WASHINGTON — With intense partisanship, global conflict, and persistent inflation — not to mention a presidential election on the horizon — Congress has much to consider in 2023, so how does the roofing industry rise above the din to ensure its concerns are heard?
Having nearly 250 roofing professionals head to Capitol Hill to speak in a unified voice about critical issues like vocational education funding and immigration reform is a good start.
The National Roofing Contractors Association’s 2023 annual “Roofing Day," which took place on April 18-19, saw professionals nationwide descend on Washington, D.C., to speak with congressional representatives about the industry's potential solutions to those problems.
This year, the NRCA focused on three areas: a chronic workforce shortage, tax reform and support for the Department of Energy.
“These issues were chosen by the NRCA Roofing Day Advisory Committee [because] they’re issues that unite our entire industry – manufacturers, contractors, distributors, consultants … so that we can speak with one voice on Capitol Hill,” said Duane Musser, NRCA vice president of governmental affairs.
During the two-day event, attendees were briefed on several issues to better speak with senators and representatives, including:
Workforce Shortage Solutions
The NRCA is asking for a multi-pronged approach to the ongoing labor shortage: increase Perkins Career and Technical Education State Grant funding, improve portions of the Workforce Innovation and Opportunity Act, and support immigration reform, including the Essential Workers for Economic Advancement Act to establish a new visa category.
Main Street Tax Certainty Act
This act makes the Section 199A deduction permanent. The abatement, known as the qualified business income deduction, allows pass-through business owners to deduct up to 20% of their QBI in determining tax liability. NRCA officials say the tax break, which sunsets in 2025, would cause individually- and family-owned Main Street businesses to pay significantly higher taxes.
Funding for the Department of Energy’s Building Technical Office
This office develops, demonstrates and accelerates the adoption of cost-effective technologies for energy-efficient residential and commercial buildings. Roofing companies will use this technology to build high-performance buildings. The NRCA encouraged attendees to support $348 million in funding for the office, which works closely with the construction industry on developing building codes and practices.
“Keep in mind, with inflation the way it is, we need an increase even more now,” the NRCA's Musser said. “We’re competing against many other groups for funding.”
The NRCA hosted multiple presentations from lawmakers and consultants to energize its attendees. Rep. David Kustoff (R-Tenn.) discussed issues surrounding the debt ceiling and inflation, while Bill Wehrum of Wehrum Environmental Law addressed environmental concerns. Bruce Mehlman of Mehlman Consulting spoke on political trends, followed by a panel of congressional staffers giving pointers on making the most of the day’s meetings.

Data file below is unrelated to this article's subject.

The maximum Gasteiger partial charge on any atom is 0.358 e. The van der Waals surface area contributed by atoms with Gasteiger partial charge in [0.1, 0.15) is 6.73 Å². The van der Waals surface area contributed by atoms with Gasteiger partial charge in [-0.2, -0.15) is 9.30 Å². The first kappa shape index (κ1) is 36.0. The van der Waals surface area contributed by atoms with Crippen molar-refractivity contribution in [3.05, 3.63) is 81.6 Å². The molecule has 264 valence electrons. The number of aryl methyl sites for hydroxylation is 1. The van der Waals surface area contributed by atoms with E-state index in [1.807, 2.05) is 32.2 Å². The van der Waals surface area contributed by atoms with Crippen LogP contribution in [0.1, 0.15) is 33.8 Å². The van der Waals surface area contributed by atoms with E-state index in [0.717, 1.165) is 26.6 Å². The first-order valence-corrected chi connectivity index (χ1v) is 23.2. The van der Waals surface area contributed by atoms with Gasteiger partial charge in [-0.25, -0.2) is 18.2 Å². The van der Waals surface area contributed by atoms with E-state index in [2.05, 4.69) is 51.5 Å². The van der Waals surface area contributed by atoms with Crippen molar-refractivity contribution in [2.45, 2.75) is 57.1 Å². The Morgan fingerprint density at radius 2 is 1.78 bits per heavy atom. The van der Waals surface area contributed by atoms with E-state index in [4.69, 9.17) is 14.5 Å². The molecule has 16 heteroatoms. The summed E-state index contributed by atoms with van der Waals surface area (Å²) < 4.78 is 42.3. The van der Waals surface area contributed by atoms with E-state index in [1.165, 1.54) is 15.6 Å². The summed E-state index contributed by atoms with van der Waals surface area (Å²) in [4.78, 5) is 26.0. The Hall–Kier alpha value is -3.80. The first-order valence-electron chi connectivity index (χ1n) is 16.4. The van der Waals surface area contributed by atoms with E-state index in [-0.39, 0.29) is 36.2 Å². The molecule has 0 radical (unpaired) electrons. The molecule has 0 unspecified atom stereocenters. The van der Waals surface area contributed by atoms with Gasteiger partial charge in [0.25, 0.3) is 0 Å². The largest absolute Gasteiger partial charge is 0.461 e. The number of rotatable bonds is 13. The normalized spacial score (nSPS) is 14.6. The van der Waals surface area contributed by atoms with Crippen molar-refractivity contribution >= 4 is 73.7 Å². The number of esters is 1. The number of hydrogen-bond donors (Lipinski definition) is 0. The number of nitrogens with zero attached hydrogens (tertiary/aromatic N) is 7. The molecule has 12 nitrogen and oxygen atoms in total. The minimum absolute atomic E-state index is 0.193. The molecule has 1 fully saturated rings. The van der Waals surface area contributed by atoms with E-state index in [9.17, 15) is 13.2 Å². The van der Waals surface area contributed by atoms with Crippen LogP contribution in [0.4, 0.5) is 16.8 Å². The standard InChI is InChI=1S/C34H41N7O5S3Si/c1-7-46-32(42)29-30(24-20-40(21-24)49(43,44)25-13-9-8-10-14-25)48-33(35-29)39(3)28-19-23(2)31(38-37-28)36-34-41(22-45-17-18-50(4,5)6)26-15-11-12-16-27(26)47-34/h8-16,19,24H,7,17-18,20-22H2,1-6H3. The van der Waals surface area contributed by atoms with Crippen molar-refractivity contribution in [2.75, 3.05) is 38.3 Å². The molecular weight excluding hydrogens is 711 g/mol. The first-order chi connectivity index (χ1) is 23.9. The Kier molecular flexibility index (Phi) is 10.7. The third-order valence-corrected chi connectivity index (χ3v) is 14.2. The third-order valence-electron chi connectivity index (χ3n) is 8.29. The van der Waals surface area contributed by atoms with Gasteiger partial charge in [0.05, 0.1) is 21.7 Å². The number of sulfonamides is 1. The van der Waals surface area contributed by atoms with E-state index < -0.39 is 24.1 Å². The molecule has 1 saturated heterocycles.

Roofing contractors took the advice to heart, sharing real-world stories with congressional staff members about turning down work because they simply lack the manpower or losing workers because they are undocumented. One participant, Dean Jagusch, principal of Wagner Roofing Company in Hyattsville, Md., addressed the effect of labor shortages impacting his business and was glad to meet with representatives to discuss it.
“I think it’s really good to be at the ground floor where decisions are made,” said Jagusch. “Being able to be a part of [discussions], we can actually be a part of the decisions being made.”
While most attendees spoke with staff, congressional members like Sen. Ted Cruz (R-Texas) and Rep. Diana Harshbarger (R-Tenn.) made time to speak directly with attendees amidst 25 congressional sessions on the Hill.
Montey Gaisser Jr., the owner of MG Roofing in Muscle Shoals, Ala., said divisive topics like immigration could be tough to talk about but knows it’s important to keep coming back to D.C. to represent the roofing industry.
“You get to see a bit of the inside workings and how things really go down, and to me that’s gratifying,” he said. “We get to do something positive to help out the industry.”
Along with contractors, distributors and manufacturers stepped up to speak on behalf of the industry, such as Will Lorenz, president of General Coatings Manufacturing in Fresno, Calif., who has attended every Roofing Day.
“I think it’s valuable,” Lorenz said. “We can’t be bashful or shy; we’ve got to get in front of them … for us, the biggest issue is if there’s sufficient labor to install the products out there.”
Jennifer Trapane, business development manager of Metal Sales, has also attended Roofing Day since its inception and encouraged anyone on the fence to participate, saying the NRCA does a great job preparing its members.
“We have seen some positive results from it; certainly, we’d like to see more, and that’s why we keep coming,” she said. “It is an investment on the part of everyone who attends, but we have to keep at it in order to make our voices heard.”